These are the notable moves made by Idzik in the past two seasons.  What do these moves tell you? Not much, aside from the fact that you have a GM that doesn’t like sitting idly twiddling his thumbs.  The method is not something that you can put your finger on.  It’s not something that you’ll see a pattern start to form within.  A method can’t be touched or seen, it’s almost like faith, you have to believe that its working even though you can’t put your hands on it.

Dec 8, 2013; East Rutherford, NJ, USA; New York Jets general manager John Idzik walks off the field with the ball after the game against the Oakland Raiders at MetLife Stadium. The Jets defeated the Raiders 37-27 Mandatory Credit: Kirby Lee-USA TODAY Sports

Building through the draft is a part of the method being used by John Idzik, but it’s a small part considering it takes more than a draft to put together a sustainable, successful NFL franchise.

I love most of the things John Idzik has done.  There are other moves I would’ve preferred for him to make that he didn’t and there are a few moves I would love for him to make in April’s draft, but I understand when on the outside looking in, my perspective may not align with the method Idzik is utilizing and that is something that is understandable.  The overall goal for John Idzik should be to win the Superbowl and maintain some level of consistent, long-term success.  The short-term goal for him should be to win the AFC East and the only way to do that is to responsibly and methodically put together a roster that can not only challenge the Patriots, but that can eventually surpass them.  This is the way to do it in my opinion, methodically, not irresponsibly by making rash decisions fueled primarily by pressure from the fans.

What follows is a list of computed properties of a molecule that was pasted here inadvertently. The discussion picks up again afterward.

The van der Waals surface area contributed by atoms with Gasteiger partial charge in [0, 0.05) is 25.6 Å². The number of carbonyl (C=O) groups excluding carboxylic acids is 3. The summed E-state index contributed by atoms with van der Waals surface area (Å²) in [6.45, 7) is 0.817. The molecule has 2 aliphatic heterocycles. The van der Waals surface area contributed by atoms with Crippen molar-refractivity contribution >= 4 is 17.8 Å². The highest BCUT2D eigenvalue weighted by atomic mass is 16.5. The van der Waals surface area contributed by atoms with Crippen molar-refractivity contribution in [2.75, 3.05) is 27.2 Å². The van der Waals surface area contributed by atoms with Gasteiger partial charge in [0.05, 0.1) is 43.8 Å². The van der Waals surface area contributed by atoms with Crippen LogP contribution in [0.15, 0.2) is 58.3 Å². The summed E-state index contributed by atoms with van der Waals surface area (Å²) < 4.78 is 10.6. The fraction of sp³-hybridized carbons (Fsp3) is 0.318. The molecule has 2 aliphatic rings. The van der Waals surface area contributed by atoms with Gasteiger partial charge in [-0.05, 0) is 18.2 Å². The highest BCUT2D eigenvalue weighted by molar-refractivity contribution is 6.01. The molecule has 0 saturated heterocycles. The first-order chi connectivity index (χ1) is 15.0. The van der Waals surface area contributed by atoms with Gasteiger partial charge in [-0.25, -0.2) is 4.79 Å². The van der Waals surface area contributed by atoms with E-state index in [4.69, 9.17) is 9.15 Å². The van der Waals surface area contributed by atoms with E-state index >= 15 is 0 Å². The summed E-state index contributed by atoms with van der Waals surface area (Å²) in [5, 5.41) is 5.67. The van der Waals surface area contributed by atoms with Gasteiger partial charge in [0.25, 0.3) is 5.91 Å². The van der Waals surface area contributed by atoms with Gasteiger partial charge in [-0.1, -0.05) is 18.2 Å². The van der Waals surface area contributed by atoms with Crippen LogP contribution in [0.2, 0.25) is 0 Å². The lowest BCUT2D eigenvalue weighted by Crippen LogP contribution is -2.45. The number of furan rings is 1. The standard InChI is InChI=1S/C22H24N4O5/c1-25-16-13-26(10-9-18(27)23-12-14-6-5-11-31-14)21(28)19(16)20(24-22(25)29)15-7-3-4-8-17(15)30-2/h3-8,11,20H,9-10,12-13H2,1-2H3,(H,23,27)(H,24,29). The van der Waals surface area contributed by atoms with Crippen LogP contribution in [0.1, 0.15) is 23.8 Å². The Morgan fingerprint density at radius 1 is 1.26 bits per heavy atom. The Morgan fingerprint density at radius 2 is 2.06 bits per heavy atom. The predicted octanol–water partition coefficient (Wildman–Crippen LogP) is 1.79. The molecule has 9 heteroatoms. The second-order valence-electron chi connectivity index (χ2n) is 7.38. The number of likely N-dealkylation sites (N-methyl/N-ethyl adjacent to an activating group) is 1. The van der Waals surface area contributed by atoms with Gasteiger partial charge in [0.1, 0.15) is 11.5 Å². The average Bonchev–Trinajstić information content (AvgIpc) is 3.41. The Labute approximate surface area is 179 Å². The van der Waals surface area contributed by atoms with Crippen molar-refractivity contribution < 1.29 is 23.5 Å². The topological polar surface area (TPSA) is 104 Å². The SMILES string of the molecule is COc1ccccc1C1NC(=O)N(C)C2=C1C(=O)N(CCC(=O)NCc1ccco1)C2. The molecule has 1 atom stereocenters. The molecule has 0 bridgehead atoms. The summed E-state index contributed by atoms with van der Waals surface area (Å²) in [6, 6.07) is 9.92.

Both the high praise and bashing of John Idzik has been premature and anyone that can’t agree to that is an extremist no matter what side they stand on.  The method being utilized to turn this Jets franchise around takes time to build something that is worth it.  It takes time to do it right for the most part.  Yes, in the NFL things can and sometimes happen very quickly.  Successful franchises no longer need five seasons to get where they need to go, three at the max.  This method Idzik is using can’t be figured out and it’s not supposed to be, that’s something only he should know, but the fact that we see a method at work here should be somewhat comforting to Jets fans.

The moves that Idzik didn’t make are about as important to me as the ones that he did.  Case in point, I know and you know that the Jets need a playmaker at WR, but does John Idzik know this? Considering he had Tavon Austin at the top of his draft board last season and was ready to pounce on Jeremy Maclin this offseason, it’s safe to say he does.  Wouldn’t you agree?

Whether Idzik utilizes the “best player available approach” to the draft or not isn’t important, considering it brought the Jets the DROY and some solid prospects with great upside, I’d say if that’s the way he wants to go, have at it.

Method, using one calls for patience when trying to build something that is tough, sustainable and worth something.  We know it takes time, impatience is something we’re all guilty of, but know this; it takes about 13 hours to build a Toyota and 6 months to build a Rolls Royce.  Which one would you wait for?